Vermont is an entire state of hidden treasures and unspoiled scenery. Wander anywhere in the state—nearly 80% is forest—and you'll travel a pristine countryside dotted with farms and framed by mountains. Tiny towns with picturesque church steeples, village greens, and clapboard Colonial-era houses are perfect for exploring.
Sprawl has no place here. Highways are devoid of billboards by law, and on some roads cows still stop traffic twice a day en route to and from the pasture. In spring, sap boils in sugarhouses, some built generations ago, and up the road a chef trained at the New England Culinary Institute in Montpelier might use the resulting maple syrup to glaze a pork tenderloin.
It's the landscape, for the most part, that attracts people to Vermont. The rolling hills belie the rugged terrain underneath the green canopy of forest growth. In summer, clear lakes and streams provide ample opportunities for swimming, boating, and fishing; the hills attract hikers and mountain bikers. The more than 14,000 miles of roads, many of them only intermittently traveled by cars, are great for biking. In fall the leaves have their last hurrah, painting the mountainsides a stunning show of yellow, gold, red, and orange. Vermont has the best ski resorts in the eastern United States, centered along the spine of the Green Mountains running north to south. The traditional heart of skiing is the town of Stowe. Almost anywhere you go, any time of year, it will make you reach for your camera.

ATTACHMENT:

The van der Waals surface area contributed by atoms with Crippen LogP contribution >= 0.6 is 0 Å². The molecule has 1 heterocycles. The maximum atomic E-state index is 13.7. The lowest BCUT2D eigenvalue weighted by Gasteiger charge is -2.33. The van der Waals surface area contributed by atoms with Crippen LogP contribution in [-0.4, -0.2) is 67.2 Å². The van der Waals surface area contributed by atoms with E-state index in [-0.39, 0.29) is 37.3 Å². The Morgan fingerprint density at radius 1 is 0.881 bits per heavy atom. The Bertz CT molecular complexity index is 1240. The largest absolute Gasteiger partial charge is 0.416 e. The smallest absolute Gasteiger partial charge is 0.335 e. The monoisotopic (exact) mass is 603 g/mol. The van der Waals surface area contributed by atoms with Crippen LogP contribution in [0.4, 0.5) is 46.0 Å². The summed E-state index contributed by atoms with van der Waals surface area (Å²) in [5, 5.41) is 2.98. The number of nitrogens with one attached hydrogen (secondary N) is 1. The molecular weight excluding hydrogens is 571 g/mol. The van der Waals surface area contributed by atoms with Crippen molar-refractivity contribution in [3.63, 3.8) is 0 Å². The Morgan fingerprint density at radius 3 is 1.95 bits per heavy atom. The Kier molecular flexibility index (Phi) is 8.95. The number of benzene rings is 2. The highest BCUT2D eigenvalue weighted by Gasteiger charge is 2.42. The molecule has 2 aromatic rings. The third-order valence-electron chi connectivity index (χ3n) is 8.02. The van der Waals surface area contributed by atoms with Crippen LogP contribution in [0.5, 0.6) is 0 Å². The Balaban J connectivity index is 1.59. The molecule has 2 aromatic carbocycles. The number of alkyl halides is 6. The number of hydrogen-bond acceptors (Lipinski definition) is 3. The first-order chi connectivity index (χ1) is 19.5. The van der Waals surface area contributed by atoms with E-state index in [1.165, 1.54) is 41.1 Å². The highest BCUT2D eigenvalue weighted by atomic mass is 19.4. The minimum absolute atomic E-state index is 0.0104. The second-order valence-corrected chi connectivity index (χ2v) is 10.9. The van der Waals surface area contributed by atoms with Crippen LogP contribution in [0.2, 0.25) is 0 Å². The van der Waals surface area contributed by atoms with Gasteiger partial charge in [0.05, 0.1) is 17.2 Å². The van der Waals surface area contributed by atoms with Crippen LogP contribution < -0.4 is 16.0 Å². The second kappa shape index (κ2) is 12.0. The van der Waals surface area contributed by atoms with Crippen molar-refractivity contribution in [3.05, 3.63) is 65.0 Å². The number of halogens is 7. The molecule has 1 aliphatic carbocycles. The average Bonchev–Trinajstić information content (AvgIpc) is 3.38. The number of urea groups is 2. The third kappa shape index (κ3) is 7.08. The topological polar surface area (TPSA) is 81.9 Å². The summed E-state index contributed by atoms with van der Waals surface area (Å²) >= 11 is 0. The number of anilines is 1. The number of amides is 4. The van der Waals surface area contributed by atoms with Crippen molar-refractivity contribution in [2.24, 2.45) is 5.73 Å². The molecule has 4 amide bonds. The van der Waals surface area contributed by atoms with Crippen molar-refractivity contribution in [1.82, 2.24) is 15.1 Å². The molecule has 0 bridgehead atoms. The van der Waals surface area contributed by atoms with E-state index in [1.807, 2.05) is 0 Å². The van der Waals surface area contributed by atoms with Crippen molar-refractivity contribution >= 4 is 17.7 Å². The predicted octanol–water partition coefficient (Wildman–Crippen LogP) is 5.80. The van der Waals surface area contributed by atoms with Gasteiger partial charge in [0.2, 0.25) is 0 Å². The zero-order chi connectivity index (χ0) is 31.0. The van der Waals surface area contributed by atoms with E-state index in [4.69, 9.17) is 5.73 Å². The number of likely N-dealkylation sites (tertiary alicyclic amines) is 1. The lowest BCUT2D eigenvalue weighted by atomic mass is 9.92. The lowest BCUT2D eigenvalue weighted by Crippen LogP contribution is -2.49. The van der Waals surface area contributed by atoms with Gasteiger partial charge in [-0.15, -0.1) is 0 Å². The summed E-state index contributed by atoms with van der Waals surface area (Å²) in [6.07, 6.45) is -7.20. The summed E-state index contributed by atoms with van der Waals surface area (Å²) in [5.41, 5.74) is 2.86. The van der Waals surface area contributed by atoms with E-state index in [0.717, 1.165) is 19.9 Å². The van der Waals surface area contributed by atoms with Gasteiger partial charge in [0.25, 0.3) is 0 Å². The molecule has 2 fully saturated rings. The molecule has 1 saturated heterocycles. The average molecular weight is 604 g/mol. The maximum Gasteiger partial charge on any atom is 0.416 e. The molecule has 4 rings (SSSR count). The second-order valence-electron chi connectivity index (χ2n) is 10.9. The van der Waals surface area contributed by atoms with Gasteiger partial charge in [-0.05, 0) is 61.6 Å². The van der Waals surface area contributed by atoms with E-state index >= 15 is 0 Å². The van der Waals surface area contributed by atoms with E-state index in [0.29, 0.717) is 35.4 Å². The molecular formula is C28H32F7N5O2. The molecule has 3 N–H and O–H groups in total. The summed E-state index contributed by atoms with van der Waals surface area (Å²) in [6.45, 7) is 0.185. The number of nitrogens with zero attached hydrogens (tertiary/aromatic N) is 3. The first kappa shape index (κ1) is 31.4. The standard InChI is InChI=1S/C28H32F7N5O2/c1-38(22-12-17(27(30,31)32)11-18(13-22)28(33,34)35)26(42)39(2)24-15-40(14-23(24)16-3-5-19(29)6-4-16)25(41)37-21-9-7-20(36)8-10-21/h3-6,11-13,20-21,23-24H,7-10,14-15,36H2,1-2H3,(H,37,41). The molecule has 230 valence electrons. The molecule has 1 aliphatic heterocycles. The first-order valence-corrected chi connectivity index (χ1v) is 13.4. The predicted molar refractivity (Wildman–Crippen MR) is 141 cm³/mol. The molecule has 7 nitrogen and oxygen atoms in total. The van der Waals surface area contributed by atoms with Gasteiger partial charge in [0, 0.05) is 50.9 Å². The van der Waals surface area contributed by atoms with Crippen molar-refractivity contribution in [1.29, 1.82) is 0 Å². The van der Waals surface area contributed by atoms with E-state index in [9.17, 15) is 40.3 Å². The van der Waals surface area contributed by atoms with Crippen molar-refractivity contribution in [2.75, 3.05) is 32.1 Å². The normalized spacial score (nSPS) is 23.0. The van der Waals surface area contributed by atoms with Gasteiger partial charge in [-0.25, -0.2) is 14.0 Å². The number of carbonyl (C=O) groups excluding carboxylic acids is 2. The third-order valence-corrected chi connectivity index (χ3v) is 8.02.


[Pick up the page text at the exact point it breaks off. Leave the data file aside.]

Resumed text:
Vermont may seem locked in time, but technological sophistication appears where you least expect it: wireless Internet access in a 19th-century farmhouse-turned-inn and cell phone coverage from the state's highest peaks. Like an old farmhouse under renovation, Vermont's historic exterior is still the main attraction.